I’m going to part with my usual topic of conversation because I came across something this weekend that put a huge smile on my face. The 3 minute clip consists of a guy dancing on his own (ok so he doesn’t have the best moves but he’s enjoying himself so I say good for him). He eventually inspires hundreds of people to join him.
Anyway, the way people joined in to dance reminded me of a technology adoption lifecycle chart. If you’re unfamiliar with the subject then here’s a quick primer: A few years ago, a bunch of very smart guys came up with a model of how new ideas and technologies spread among people and represented the adoption process over time as a bell curve. This bell curve consists of 5 different groups. The first group who use the new product are the innovators. These guys are followed by early adopters, early majority, late majority and finally the laggards. Each group has its own characteristics and motivation for why they choose/adopt technology so if you’re really interested in reading up on it, then please Google the topic.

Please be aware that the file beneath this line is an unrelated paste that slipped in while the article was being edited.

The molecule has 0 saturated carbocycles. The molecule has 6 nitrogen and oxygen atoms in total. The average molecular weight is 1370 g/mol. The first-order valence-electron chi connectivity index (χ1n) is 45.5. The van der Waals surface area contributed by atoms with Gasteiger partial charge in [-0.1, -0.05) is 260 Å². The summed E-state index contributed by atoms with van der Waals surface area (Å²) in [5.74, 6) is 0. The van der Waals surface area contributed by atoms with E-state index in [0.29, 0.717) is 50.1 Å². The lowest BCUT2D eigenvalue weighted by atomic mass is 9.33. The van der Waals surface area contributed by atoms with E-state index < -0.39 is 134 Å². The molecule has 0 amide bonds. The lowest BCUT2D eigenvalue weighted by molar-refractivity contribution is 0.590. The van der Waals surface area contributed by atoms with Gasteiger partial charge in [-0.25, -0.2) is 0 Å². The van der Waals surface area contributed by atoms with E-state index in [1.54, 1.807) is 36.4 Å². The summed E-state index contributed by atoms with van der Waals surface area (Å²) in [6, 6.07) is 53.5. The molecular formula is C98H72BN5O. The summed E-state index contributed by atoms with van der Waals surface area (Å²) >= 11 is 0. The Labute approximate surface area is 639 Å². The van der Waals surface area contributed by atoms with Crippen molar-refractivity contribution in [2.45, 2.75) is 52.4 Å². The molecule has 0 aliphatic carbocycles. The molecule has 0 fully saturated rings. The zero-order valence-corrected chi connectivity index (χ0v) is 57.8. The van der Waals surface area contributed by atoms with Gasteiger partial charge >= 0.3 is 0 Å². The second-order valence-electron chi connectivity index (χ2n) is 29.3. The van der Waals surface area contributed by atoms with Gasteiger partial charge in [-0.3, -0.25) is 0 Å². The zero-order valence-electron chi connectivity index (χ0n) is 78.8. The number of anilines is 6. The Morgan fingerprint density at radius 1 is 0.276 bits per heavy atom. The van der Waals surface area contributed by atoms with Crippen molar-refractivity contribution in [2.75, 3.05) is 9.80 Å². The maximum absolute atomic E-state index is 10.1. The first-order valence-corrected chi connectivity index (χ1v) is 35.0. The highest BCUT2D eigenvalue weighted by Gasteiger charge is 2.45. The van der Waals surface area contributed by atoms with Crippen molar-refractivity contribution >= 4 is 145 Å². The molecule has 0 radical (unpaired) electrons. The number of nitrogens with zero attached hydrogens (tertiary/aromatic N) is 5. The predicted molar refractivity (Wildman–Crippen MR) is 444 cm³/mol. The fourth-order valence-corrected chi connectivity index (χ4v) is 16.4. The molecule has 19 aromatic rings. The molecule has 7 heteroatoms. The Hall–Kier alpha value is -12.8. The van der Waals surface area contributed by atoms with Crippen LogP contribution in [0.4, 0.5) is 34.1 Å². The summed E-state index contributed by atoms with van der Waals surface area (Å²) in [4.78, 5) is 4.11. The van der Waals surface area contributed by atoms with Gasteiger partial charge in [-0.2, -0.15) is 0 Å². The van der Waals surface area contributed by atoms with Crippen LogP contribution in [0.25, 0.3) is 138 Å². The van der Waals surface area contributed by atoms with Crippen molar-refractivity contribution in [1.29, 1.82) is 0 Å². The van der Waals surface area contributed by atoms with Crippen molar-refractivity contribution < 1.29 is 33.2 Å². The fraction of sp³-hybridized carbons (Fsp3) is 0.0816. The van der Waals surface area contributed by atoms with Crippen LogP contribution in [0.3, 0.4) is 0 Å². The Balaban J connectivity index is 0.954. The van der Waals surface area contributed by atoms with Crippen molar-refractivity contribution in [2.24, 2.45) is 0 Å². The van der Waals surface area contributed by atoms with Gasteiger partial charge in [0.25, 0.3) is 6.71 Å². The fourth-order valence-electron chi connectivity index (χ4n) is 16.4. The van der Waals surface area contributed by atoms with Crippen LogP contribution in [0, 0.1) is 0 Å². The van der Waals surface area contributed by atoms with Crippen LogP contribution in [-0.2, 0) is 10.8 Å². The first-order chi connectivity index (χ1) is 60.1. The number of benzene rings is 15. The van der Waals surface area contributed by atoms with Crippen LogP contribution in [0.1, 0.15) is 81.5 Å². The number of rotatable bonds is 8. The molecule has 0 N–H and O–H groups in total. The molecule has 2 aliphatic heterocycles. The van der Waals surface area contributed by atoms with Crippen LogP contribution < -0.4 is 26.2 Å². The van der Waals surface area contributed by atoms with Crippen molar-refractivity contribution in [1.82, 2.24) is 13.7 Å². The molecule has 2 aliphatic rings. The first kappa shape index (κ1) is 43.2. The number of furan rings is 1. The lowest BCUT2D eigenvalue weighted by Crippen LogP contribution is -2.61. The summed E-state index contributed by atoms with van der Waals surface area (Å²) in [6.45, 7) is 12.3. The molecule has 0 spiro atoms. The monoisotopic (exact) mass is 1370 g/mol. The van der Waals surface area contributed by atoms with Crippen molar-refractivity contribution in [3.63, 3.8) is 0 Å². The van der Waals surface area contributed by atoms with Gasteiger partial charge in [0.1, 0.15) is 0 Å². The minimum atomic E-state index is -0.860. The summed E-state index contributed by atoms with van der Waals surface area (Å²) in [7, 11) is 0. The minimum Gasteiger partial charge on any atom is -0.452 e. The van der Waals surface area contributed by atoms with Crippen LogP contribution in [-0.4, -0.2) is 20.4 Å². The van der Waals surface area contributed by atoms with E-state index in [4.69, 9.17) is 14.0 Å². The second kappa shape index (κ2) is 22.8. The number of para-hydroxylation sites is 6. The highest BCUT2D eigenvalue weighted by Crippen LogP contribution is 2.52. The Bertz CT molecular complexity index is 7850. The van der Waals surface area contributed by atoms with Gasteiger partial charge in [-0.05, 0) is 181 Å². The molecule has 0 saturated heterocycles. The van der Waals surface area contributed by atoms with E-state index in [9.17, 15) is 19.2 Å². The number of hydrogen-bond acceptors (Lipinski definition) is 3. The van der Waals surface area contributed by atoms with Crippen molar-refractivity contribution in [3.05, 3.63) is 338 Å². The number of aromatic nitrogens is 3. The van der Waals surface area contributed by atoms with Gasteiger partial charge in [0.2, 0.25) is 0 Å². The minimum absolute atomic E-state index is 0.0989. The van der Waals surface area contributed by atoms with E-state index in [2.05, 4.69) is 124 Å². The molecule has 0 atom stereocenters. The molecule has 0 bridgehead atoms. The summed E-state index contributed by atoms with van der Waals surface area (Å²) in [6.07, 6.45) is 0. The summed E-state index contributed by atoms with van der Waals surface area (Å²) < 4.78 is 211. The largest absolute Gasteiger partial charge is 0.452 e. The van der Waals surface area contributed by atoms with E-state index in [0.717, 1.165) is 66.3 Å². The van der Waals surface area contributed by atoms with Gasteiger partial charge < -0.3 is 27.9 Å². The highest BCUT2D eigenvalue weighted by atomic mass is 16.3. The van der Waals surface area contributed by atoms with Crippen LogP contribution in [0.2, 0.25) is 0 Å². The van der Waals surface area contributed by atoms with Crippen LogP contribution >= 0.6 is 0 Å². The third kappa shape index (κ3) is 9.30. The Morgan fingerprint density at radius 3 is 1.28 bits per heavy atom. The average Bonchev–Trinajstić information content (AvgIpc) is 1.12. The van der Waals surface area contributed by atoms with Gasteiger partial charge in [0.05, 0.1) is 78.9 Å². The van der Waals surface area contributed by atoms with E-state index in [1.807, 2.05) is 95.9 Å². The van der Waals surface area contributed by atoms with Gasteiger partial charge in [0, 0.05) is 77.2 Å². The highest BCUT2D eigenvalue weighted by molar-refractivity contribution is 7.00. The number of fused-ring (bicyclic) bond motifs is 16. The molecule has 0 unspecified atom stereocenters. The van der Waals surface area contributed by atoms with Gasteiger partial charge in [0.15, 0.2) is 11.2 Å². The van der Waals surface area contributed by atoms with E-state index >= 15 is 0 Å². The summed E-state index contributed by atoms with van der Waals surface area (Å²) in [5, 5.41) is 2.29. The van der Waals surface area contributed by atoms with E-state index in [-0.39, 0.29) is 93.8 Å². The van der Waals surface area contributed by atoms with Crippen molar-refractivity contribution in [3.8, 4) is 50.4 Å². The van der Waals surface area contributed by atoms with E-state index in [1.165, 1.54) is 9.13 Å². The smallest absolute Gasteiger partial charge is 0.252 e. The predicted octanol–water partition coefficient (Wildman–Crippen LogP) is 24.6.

So what has this got to do with CFD for design engineers? Plenty!
Let’s take a look at the clip again but from this point of view:
The original guy can probably be classified as an innovator. He reminds me of a design engineer who says I think there’s a better way of doing things so he starts using CFD software.
The second guy observes the original guy and thinks this guy’s on to something so he joins in. The original guy is so pleased that he even shows him how to do the dance. Once he knows the dance, the second guy starts busting a few moves of his own and before you know it the two build on each other’s moves. Fantastic! So to expand on our analogy, the first guy teaches the other design engineer how to use simulation software and once he knows the basics he goes off and develops his products on his own. Armed with technology, the two can create even better products.
Going back to the clip we notice that people sit on the sidelines for a while observing the two no doubt thinking is it “safe” to join in? But before you know it a few more people join in and within minutes we’ve got a lot of people on their feet. By the time the laggards join in the music has stopped and they’ve missed the proverbial boat.
You see where I’m going?
I think it would be a great idea to start a “CFD dance” for design engineers. Give CFD a try. Before you know it, you’ll have others within your organization who’ll stand alongside you – all of you swinging to your company’s tune while creating products faster and better. It’s not much fun being a wallflower. Dance with us now… there are already a few of us on the dance floor but there’s always room for more.
Until next time,